The NTD2 calculations do not capture the dose distributions possible with modern techniques. In our study, the median NTD2 value was significantly higher than the median maximum composite dose to 0.03 cm3 of the brain, brainstem, and GTV2. This suggests that the NTD2 overestimates dose to the target volume and the brain. For instance, the NTD2 for patient No. 7 was 111.3 Gy (RBE), but on the composite plan, the maximum dose to 0.03 cm3 of the GTV was 56.6 Gy (RBE) and the maximum dose to 0.03 cm3 of the uninvolved brain was 65.2 Gy (RBE) (Tables 1 and 2 ). Both of these values are well below what would be expected from an NTD2 of 111.3 Gy (RBE). As illustrated in Figure 4, treatment volumes from the first and second courses of RT for this patient are adjacent but do not overlap. Simple summation of the prescription doses does not reflect the reality of the dose distributions. Volume-based dose measurements such as dose to 0.03 cm3 and 1 cm3 of the GTV and uninvolved brain more accurately describe the dose distribution. In future studies, dose-volume measurements will enable more accurate determination of the tolerance of the brain and intracranial structures for reirradiation.
The volume of tissue irradiated, the initial and cumulative radiation doses, and the interval between radiation courses contribute to radiation necrosis [22–24]. No cases of necrosis requiring treatment were observed in our cohort of patients, with a maximum composite dose to 0.03 cm3 of the uninvolved brain of 103.0 Gy (RBE) and a maximum composite dose to 0.03 cm3 of the brainstem of 76.3 Gy (RBE). Likewise, no radiation-related toxicity of the optic pathway was observed, with a maximum composite dose to 0.03 cm3 of the optic nerve of 53.2 Gy (RBE) and a maximum composite dose to 0.03 cm3 of the optic chiasm of 56.9 Gy (RBE). These composite doses were low by design; aggressive sparing of the optic apparatus was a high priority for dose modulation for all patients. No patients were refused treatment because of composite dose to the optic structures.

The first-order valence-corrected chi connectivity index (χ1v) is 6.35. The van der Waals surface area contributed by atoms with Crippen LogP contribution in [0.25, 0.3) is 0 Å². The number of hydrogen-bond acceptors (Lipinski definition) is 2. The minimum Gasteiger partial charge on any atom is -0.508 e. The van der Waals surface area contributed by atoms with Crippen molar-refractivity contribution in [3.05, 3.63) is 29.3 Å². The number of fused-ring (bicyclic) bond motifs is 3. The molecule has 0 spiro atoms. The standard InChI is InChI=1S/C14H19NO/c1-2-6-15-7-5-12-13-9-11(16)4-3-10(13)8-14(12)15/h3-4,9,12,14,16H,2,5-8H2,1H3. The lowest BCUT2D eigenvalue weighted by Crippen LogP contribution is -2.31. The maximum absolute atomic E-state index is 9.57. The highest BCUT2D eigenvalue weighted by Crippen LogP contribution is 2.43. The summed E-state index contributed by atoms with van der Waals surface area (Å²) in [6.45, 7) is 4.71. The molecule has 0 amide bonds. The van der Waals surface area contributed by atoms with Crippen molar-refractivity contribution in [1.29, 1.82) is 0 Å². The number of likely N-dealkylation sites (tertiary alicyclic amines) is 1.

Patients who developed hearing loss did so after RT1, and their hearing did not worsen after RT2 . The 3 cases of hearing loss were grade 1 or 2; none were high grade. There was not a dose-response relationship between cochlear dose and grade of hearing loss, consistent with previous studies that did not find a dose-response relationship for ototoxicity but instead support a threshold cochlear dose of 36 Gy (RBE) for hearing loss [10, 26].
One patient developed growth hormone deficiency and 4 developed secondary hypothyroidism. With longer follow-up, the prevalence of anterior pituitary deficits in this group will likely increase, since radiation doses as low as 18 Gy can cause growth hormone deficiency with increasing prevalence after 40 to 60 Gy [27–29].
In this cohort of heavily treated patients, it is difficult to isolate the effect of radiation on neurocognitive function, as surgical interventions, chemotherapy, and tumor can all contribute to neurocognitive decline . Three of four evaluable patients had declines in FSIQ between RT1 and RT2; the oldest patient (7.9 years old at the time of RT1) did not have a decline in FSIQ. It is difficult to draw conclusions from this small number of patients, but this finding agrees with previous findings that older age at radiation protects against neurocognitive decline .